Volvo Ocean Race - There is a fairly technical 4,800-mile course on the cards, where the fleet will have to get around Brazil, negotiate the Doldrums and traverse the Caribbean. Boosted by their victory in Saturday's In-Port race, Groupama 4's crew have high hopes and aim to further reduce the points separating them from the Spanish leader in the overall standing.
Groupama Sailing Team, skippered by Franck Cammas from France, lead CAMPER with Emirates Team New Zealand, during the DHL In-Port Race Itajai, Brazil, in the Volvo Ocean Race 2011-12.
The weather conditions in Brazil are forecast to be perfect for the start of this sixth offshore leg: sunshine with a few clouds and some fine weather, an idyllic temperature, an almost smooth race zone and above all a good fifteen knots or so of southerly breeze!
This will probably be the most intense race start in this Volvo Ocean Race, because although the situation is particularly favourable for a spectacular opening sprint, it's also a key moment for the next stage in the event. This is especially true given that this disturbed southerly air flow isn't set to last very long and tackling the bay of Rio de Janeiro in pole position is likely to be a considerable advantage as the fleet begin to climb up around Brazil.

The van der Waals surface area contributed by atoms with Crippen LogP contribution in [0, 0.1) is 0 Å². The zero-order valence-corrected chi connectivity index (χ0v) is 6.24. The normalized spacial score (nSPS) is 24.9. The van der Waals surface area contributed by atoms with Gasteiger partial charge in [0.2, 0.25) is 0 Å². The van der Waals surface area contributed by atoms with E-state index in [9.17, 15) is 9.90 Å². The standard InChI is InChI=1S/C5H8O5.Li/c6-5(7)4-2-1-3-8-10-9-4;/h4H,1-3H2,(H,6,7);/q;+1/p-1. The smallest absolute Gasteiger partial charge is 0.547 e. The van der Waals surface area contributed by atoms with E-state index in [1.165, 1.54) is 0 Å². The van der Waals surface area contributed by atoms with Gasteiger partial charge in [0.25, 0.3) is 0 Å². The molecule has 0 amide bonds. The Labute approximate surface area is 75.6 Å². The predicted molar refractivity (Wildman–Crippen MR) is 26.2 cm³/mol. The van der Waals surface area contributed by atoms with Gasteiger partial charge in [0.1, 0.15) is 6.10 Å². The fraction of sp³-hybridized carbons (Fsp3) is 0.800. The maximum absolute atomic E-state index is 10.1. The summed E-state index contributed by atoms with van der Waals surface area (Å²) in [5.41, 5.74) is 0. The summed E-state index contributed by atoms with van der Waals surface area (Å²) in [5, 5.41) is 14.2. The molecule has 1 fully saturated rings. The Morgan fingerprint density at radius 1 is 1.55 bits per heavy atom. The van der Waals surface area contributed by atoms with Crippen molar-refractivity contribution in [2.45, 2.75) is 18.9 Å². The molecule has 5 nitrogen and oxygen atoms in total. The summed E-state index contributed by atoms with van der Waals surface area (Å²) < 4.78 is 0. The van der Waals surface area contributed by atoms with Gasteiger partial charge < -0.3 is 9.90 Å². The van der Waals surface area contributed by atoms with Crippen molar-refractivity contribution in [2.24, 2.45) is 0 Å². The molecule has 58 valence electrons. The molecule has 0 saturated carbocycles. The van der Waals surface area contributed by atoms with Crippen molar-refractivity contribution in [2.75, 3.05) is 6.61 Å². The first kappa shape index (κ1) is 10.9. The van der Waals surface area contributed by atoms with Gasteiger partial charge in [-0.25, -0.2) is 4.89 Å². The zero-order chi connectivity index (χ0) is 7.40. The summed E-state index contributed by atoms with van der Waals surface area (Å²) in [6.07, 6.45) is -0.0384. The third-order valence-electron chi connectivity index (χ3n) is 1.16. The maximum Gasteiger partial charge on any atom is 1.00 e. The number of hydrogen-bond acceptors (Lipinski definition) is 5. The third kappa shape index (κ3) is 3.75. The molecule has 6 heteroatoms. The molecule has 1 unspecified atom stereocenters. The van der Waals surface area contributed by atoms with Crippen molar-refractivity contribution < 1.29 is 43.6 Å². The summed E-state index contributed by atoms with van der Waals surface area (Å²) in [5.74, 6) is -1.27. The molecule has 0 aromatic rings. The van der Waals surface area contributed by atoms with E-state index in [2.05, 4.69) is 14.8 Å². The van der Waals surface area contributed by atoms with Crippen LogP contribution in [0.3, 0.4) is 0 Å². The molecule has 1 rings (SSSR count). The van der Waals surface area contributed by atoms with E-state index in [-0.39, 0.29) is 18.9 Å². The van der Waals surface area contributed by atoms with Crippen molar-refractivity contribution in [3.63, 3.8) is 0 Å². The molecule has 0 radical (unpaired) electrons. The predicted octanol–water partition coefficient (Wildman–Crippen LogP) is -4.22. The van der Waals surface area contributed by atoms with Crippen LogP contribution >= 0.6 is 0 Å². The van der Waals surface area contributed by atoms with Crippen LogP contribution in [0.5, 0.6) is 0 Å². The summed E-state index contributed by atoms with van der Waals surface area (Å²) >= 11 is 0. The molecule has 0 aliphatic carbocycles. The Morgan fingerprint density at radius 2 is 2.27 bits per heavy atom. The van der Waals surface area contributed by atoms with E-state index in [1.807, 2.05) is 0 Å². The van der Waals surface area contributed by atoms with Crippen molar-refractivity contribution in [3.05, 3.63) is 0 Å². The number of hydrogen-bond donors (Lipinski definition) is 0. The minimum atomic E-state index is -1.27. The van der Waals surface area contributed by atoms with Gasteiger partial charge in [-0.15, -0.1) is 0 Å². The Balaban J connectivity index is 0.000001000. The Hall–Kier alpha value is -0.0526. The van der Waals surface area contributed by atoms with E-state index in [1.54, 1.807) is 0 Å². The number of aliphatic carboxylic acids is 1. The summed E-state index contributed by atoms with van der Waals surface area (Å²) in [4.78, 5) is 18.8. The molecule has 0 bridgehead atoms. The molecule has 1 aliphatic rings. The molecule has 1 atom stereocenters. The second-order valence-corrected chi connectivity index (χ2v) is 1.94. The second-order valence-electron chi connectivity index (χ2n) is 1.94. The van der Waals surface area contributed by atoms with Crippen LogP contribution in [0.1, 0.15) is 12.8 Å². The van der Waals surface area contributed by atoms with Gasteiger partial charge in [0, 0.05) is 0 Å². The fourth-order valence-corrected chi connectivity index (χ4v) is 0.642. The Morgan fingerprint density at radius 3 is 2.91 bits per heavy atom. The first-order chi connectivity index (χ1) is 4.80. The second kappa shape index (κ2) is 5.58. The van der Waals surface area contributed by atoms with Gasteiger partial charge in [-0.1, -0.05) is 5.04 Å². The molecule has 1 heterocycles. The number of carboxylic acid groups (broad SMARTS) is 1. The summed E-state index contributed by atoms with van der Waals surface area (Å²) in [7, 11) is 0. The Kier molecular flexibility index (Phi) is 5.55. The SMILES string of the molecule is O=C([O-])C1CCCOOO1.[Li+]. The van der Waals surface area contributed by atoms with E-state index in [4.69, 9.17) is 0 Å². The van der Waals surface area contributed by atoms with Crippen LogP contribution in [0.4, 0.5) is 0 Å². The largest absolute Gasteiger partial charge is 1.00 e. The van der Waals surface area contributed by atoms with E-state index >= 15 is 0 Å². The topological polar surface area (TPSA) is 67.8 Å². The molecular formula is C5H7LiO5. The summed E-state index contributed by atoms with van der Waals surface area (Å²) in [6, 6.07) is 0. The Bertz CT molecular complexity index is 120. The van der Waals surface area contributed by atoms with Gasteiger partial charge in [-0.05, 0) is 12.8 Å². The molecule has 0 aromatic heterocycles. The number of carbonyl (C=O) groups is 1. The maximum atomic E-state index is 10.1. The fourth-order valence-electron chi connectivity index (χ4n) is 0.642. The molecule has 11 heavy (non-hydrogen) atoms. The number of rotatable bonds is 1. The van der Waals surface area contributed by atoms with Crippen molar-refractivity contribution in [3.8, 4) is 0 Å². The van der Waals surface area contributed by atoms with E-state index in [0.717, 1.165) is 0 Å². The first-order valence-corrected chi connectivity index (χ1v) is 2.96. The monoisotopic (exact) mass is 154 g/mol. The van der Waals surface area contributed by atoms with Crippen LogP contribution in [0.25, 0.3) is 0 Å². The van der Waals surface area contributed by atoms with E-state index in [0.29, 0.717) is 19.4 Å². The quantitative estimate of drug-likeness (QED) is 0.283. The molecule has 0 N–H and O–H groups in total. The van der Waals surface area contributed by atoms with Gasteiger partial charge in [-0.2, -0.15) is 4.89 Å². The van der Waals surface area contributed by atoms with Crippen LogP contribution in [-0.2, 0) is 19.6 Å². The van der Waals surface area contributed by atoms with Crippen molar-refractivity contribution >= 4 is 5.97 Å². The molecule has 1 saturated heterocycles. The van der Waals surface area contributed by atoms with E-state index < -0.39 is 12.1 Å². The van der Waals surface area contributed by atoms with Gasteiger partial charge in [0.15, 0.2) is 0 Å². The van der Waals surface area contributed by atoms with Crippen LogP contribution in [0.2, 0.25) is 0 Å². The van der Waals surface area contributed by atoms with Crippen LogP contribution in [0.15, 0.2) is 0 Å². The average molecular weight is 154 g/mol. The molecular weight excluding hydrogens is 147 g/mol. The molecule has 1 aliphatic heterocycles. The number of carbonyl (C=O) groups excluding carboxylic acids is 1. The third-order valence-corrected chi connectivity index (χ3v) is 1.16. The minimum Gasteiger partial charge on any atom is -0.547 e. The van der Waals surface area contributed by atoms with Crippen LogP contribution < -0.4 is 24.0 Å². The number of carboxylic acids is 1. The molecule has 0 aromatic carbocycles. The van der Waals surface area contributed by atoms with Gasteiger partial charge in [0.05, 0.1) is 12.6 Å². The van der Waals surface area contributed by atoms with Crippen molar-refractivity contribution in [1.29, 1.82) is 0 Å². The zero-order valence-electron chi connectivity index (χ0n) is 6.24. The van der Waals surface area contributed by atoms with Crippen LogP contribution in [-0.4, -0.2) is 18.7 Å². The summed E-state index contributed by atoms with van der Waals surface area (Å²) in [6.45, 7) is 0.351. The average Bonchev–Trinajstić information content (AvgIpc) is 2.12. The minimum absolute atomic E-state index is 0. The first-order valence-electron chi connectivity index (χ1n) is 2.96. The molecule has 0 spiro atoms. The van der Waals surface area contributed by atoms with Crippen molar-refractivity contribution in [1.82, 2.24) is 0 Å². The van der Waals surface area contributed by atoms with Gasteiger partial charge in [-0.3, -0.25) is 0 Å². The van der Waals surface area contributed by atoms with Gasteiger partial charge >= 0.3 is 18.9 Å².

Indeed this 4,800-mile course will involve the fleet sailing along the Brazilian coast as far as the Doldrums, so this first half of the course is likely to throw up a fair few curve balls, where the navigators will have to play their hand over a stretch of ocean less than 200 miles offshore of Brazil.
Groupama - Volvo Ocean Race 2011-12
The first obstacle will comprise manoeuvring their way around Cape Frio, which will mark the first change of route, northbound. In fact the high post-summer temperatures generate some hot and very humid air masses which spread across the South Atlantic in the form of some stormy zones. Further South, near Rio de la Plata, the Argentinean depressions pushes back the Saint Helena High, which usually creates the Brazilian tradewinds.
There's nothing clear about the programme for coming days however! Instead there are likely to be a mixture of calm zones, sudden squalls and significant wind shifts, combined with at times unpredictable conditions along the coast. As such it will probably be necessary to wait until they get to the latitude of Salvador de Bahia before the steady south-easterly to easterly winds settle into position and accompany them as far as the equator.
Once through the Doldrums, which aren't usually very developed at this time of year at 35° West, the five VO-70s will hook onto the north-easterly tradewinds of the northern hemisphere, which will gradually clock round to the East and then the South-East as the fleet home in on the West Indies. As a result the crews are likely to have no respite and will have to constantly sail within sight of each other, which will call for some very frequent manoeuvring.
The overall conditions are set to be rather favourable for Groupama 4 then, as there will be prevailing downwind breezes and reaching, with an average wind strength of around fifteen knots.